The famous gem was first set in a cross at the front of Queen Mary’s crown when it was worn at her coronation in 1911, but was replaced by a replica in 1937 when the original was moved to the Queen’s crown. mother to her and the coronation of George VI. .
But neither the original nor the replica will be worn at the King and Camilla’s coronation in May, instead using diamonds from the late Queen’s personal collection, a Buckingham Palace spokeswoman said.
The Koh-i-noor was captured by the East India Company after their victory in the Second Anglo-Sikh War of 1849.
It was given to Queen Victoria and has remained in the Crown Jewels ever since.
Indian Prime Minister Narendra Modi’s ruling party is reported to have expressed concern that the famous gem would provide an unwelcome reminder of the British Empire.
Camilla will become the first consort since the 18th century to reuse a crown at a coronation.
He will pay tribute to the late Queen by replacing the Koh-i-noor with the Cullinan III, IV and V diamonds, all of which were part of his personal jewelry collection.
Buckingham Palace said Camilla opted to modify the existing crown, rather than commission a new one as is customary, to make it more sustainable.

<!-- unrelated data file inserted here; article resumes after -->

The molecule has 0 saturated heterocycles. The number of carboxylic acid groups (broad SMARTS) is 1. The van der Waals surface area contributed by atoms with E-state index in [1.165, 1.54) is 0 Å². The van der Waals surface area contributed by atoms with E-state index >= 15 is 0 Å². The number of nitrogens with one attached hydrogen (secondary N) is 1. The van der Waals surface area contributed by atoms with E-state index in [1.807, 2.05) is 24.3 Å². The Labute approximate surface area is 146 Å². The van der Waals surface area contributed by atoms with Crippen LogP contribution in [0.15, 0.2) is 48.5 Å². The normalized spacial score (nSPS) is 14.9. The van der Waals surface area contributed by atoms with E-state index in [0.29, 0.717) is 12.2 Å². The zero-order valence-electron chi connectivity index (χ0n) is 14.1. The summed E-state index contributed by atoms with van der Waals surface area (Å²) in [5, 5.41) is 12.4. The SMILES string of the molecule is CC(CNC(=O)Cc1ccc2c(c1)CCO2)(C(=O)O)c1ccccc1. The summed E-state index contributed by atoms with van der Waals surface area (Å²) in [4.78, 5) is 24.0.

The last consort to reuse a crown was Queen Caroline, George II’s consort who wore one belonging to Mary of Modena, James II’s consort, in 1727.
The crown was removed from display at the Tower of London for alteration work.
Four of the crown’s eight detachable arches will be removed to create a different impression from when Queen Mary wore it in 1911 at the coronation of George V, her husband.
Its design was inspired by the crown worn by Queen Alexandra, consort of Edward VII, in 1902.
Cullinan diamonds were cut from the largest gem-quality rough diamond ever found in 1908.
Cullinan III and IV were placed on the crown for George V’s coronation in 1911.
Cullinan V was inserted when the crown was used as a royal ring at the coronation of King George VI in 1937.
St Edward’s crown, which will be used for the king’s coronation, has now returned to public display in the Tower after completion of the alteration work.